All that is left is a question mark

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Reflections on 9/11

September 11, 2006 at 3:12 pm (The office)

The life of a magazine sub-editor rarely gets more exciting than a plane crashing into a building. Drama in our job is usually a missing semi-colon or full-point spotted too late, or a misspelled contributor’s name, the closest subs come to terrorism. But on September 11 2001 we were all huddled around the TV on the news editor’s desk. The images of destruction in New York were so powerful that even in Farringdon, London you expected smoke to billow from around the next corner. My boss and I sat back at our desks. He mumbled something about Cambodia and how “America can’t just do what it wants and expect the third world to sit back”. (Although, to be fair no Cambodians were among the terrorists.) He, like the rest of us, was slightly concussed. I’d never heard him say anything political – we only talked about punctuation.
That day I accidentally placed two identical stories on to one news page, high drama on a normal day. But my boss understood – the mistake was clearly trivial given the tragedy across the pond.
“TV CHARTS TERROR” our headline screamed, slightly odd, but we were a broadcasting trade weekly. After work I took a long walk to my favourite Chinese restaurant in Soho. I ordered monosodium glutamate with aubergine and pork and hot and sour soup to cheer myself up. Then I plodded home and wondered about the futility of existence. I always do that after work, but this time I had cause. Thugs with piloting skills had managed to affect the world in a way no writer could hope to – I imagined Marquez thinking, “Why do I bother? Wouldn’t terror be easier?” Perhaps this is what recently inspired Martin Amis to examine the last days of Muhammed Atta.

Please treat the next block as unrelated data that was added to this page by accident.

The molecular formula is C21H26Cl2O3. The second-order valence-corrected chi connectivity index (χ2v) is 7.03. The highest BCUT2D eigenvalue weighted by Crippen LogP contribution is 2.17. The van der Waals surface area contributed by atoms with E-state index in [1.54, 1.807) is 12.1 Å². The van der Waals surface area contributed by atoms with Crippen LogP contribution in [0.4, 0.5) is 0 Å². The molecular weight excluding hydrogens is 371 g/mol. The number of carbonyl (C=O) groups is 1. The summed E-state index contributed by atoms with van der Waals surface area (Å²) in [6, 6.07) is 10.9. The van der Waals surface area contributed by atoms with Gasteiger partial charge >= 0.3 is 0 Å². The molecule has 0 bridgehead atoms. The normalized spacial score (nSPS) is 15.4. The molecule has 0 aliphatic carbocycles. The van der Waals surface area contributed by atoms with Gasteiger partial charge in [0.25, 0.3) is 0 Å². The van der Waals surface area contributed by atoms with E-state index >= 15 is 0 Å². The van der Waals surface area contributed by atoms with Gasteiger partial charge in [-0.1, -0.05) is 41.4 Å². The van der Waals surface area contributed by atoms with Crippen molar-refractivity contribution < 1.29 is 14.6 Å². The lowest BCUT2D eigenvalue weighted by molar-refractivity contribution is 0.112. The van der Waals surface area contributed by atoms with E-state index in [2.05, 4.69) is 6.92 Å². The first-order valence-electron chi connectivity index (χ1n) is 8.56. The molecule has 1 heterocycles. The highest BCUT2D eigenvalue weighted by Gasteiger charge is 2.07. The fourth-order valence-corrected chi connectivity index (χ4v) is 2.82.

Six thousand people were supposed to have perished at the time and the internet jokes erupted within hours. The best was an animation of the Twin Towers bending sideways to avoid the approaching plane. The worst was a map where in place of Afghanistan was a blue expanse called “Lake America”. I don’t know where I was when the war on Afghanistan started, or how many were killed by the US-led assault.
The US has since colonised Iraq, allowed Israel to punish the people of Lebanon anew and the Palestinians further, and has set its sights on attacking Iran.